A patient who is being treated for hepatitis C genotype 1a did not achieve an early viral response to interferon and ribavirin therapy at four weeks. However, a steady slow drop with resulting nondetectable viral load did occur at week 20 of a 48-week regimen. Is it reasonable to extend therapy to 72 weeks to increase the chances of sustained viral response (SVR)? — JAYE ELLEN RACANELLI, NP, Northport, N.Y.
It is reasonable to extend therapy to 72 weeks to increase the chances of SVR. This patient belongs to a category known as “slow virological responders,” which includes “those who achieve undetectable (hepatitis C virus) RNA in serum for the first time between weeks 12 and 24 of therapy. In this group, treatment with a standard 48-week course of treatment has been associated with a high rate of virological relapse when treatment was stopped” (Fried MW. HCV Genotype 1: how are you managing the non-responders and relapsers? In: Foster GR, Reddy KR, eds. Clinical Dilemmas in Viral Liver Disease. Hoboken, N.J.: John Wiley & Sons, Inc.; 2010:40).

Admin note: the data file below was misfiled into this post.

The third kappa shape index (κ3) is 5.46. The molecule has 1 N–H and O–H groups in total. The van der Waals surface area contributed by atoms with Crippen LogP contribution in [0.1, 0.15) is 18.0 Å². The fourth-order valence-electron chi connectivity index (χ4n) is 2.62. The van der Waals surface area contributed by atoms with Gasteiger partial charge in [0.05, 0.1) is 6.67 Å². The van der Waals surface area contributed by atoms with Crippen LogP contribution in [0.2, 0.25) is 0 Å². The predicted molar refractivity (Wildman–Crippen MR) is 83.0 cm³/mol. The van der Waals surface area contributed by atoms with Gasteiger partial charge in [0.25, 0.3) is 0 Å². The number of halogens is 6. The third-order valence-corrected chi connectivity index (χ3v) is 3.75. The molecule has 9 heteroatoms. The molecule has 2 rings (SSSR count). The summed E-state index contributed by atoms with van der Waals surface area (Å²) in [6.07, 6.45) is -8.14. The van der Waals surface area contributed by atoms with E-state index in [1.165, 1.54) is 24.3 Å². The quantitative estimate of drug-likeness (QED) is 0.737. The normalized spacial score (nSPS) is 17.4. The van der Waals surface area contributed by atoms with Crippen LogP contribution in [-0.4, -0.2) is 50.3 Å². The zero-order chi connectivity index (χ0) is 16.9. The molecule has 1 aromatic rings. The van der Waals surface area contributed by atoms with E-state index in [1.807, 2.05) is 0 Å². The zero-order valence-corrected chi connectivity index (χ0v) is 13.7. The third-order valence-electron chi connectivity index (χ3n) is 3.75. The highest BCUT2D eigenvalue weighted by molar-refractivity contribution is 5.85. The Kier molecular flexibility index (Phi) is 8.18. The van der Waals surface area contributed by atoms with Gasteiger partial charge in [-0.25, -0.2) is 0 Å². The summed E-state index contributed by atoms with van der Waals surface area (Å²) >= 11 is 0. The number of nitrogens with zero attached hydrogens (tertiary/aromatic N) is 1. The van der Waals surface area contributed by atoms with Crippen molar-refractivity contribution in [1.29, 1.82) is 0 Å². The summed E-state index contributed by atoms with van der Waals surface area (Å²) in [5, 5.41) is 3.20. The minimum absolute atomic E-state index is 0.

One study conducted in the United States showed SVR rates for slow virological responders treated for 72 weeks at 38%, and only 18% for those treated for 48 weeks (Hepatology. 2007;46:1688-1694). However, this study was notable for its inclusion of numerous patients with difficult-to-treat characteristics (i.e., black race, high viral levels) .— Sharon Dudley-Brown, PhD, FNP-BC, co-director, gastroenterology & hepatology, Nurse Practitioner Fellowship Program, Johns Hopkins University Schools of Medicine & Nursing, Baltimore (152-06)